Koogie wrote: ↑
08 Oct 2017 10:14
A lot of the members of this board retired before the traditional age of 65. Should they have kept working for "pride" and because work is the only thing that can "define" their lives ?
I have expressed nothing against that. What I said is that retiring "extremely early" to end up under the line of poverty all life long is nothing to aspire to, and it's quite frankly depressing.
Let me put some numbers behind my claims.
I'll build a realistic scenario using the spreadsheet presented in The After-Tax Spending Plan
. As it is currently limited to QC calculations, I'll pick an average young person living in Montreal, for which Statistics canada provides the average employment income - Montreal region
All calculations will be in 2017 dollars.
So, this person is lucky enough to leave his parent's house at age 25 with no debt whatsoever (net worth $0) and an annual salary $39,000 from age 25 to age 35.
Based on the spreadsheet, this person can't even save enough money to fill the gap in QPP and OAS payments from age 35 to age 70. So, let's pick, instead, the earliest age at which he'll accumulate enough money to fill the gap in CPP and OAS from retirement to age 70. Through trial and error, we discover that it's age 42. But, this would require our young worker to have a 47% savings rate, letting him try to survive on $1,060 per month:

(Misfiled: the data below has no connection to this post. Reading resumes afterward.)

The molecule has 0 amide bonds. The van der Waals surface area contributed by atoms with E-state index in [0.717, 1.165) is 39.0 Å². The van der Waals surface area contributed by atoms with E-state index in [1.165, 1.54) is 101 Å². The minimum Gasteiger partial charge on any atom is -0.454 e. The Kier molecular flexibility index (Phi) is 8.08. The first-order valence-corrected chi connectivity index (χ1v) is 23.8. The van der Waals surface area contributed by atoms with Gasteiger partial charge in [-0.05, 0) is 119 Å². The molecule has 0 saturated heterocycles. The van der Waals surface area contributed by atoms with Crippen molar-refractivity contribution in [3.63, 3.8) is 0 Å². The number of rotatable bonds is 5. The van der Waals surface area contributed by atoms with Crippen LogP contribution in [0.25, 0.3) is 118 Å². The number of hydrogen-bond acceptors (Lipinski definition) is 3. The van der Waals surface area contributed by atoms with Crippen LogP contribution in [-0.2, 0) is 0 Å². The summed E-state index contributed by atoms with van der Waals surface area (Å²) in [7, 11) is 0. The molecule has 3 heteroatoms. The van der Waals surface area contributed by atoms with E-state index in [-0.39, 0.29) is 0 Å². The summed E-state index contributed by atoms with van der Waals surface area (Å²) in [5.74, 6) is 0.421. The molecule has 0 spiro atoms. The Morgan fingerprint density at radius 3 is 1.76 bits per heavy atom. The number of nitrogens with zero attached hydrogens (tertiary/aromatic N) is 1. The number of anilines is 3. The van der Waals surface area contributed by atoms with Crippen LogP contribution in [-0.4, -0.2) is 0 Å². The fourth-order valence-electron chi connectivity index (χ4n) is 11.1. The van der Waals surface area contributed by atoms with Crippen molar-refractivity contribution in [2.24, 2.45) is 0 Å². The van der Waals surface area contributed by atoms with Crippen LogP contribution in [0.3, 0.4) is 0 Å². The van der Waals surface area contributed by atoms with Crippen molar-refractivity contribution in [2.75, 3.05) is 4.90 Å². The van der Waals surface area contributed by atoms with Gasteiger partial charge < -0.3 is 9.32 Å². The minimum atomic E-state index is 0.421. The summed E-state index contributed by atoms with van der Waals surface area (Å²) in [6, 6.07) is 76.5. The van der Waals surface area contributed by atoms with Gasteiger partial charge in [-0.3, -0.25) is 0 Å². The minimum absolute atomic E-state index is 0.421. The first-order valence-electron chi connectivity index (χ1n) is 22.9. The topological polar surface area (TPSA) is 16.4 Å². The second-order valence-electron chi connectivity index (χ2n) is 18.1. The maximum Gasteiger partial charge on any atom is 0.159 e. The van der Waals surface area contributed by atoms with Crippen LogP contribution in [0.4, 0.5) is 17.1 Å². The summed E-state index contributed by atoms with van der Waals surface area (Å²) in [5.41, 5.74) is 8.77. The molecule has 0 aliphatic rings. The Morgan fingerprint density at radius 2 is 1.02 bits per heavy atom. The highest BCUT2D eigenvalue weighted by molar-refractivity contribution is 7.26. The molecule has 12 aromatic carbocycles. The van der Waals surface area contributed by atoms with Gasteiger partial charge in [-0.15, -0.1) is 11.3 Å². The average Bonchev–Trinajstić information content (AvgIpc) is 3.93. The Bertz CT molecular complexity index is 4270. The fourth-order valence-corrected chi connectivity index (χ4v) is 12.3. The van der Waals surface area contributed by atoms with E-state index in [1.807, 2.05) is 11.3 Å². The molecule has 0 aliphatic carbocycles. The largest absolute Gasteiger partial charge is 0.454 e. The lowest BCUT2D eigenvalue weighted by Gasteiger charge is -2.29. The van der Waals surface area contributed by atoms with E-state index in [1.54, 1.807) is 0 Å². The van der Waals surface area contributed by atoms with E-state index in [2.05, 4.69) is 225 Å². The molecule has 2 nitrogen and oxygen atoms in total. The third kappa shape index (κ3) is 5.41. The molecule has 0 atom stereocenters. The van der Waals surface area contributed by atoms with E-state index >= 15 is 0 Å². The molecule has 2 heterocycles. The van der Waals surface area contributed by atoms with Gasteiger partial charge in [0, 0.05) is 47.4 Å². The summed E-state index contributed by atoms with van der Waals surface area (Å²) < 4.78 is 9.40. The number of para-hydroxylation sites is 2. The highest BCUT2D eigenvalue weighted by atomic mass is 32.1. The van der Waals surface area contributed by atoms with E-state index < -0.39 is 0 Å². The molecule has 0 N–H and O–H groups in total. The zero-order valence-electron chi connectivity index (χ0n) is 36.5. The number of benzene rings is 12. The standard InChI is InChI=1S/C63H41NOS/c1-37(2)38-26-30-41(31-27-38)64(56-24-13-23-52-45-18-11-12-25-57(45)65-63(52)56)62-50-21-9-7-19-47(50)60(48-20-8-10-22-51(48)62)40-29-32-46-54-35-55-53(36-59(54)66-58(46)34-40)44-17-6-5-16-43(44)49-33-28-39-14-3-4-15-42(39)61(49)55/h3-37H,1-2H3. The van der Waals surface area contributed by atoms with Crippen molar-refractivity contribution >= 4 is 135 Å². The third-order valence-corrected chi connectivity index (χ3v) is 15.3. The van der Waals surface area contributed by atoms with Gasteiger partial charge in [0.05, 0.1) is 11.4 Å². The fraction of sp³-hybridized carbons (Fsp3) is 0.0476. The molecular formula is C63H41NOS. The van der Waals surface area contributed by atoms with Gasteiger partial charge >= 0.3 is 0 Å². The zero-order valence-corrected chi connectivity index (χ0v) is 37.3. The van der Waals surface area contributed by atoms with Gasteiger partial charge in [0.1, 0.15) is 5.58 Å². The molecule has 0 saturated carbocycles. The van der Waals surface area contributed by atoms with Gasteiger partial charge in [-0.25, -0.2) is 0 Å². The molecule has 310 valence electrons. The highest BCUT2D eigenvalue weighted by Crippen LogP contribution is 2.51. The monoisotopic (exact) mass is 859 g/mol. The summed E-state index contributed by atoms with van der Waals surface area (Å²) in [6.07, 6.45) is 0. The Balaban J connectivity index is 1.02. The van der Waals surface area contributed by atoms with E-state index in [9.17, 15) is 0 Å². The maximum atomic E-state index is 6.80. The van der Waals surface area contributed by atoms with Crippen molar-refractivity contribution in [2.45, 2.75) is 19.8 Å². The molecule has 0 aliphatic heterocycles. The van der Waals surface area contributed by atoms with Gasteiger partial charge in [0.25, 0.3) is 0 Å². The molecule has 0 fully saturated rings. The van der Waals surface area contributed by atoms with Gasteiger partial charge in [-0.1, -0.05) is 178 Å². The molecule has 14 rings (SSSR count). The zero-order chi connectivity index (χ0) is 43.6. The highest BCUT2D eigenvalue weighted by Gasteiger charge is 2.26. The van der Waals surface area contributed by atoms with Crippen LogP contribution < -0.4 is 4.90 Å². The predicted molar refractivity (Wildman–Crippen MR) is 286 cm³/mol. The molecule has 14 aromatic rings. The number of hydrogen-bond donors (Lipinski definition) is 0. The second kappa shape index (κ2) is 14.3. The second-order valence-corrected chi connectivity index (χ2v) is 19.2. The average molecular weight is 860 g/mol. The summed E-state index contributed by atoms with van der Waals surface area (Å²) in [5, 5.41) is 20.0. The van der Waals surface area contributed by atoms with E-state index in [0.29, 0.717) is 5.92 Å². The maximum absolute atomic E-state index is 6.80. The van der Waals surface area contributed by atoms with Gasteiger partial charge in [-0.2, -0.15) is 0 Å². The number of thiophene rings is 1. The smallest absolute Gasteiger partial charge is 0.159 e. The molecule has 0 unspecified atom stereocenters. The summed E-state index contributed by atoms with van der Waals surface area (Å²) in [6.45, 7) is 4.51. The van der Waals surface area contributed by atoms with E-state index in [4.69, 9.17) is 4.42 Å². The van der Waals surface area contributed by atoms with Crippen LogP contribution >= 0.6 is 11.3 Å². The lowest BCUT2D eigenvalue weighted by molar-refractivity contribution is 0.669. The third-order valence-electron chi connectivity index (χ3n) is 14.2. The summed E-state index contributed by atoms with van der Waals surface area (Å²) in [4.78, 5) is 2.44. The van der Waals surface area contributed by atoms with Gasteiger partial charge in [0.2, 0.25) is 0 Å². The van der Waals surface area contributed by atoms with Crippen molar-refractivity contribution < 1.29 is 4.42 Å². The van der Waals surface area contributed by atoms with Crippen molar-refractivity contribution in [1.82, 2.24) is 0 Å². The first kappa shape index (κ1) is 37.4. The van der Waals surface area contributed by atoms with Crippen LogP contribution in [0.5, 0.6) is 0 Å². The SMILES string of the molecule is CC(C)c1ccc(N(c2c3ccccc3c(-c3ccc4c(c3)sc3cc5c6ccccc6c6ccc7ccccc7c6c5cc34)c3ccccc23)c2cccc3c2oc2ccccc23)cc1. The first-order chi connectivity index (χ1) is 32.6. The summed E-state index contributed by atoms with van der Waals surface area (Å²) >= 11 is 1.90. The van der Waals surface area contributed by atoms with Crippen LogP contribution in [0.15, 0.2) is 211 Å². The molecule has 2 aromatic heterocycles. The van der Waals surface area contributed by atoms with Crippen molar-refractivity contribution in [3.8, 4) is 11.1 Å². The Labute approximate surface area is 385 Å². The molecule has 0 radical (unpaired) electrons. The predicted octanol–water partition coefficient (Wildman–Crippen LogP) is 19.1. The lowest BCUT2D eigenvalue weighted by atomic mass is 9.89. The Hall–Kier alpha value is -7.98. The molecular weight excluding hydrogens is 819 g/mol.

It's equivalent to live on a gross annual income of less than $15,000. Can we agree that this is nothing to aspire to?
Now, is it possible to retire super early with dignity
, let say at age 35 starting from $0 (e.g. without a windfall)? Yes, but here's the type of scenario this requires:
Our young worker has to find employment with a $130,000 salary from age 20 to age 35. He'll have to save and invest 48% of his gross salary. At age 35, he can retire on an annual gross income of $40,000.
It's a nice objective, but it's an unlikely scenario for most people of age 20 living in Montreal.
Extreme early retirement is a pipe dream. The only way to make it work for young people with an average
salary is to live way below the poverty line during work years and probably live on welfare during their so-called retirement
As it happens, Derek Foster seems to be quite dependent on welfare (Canada child benefit)...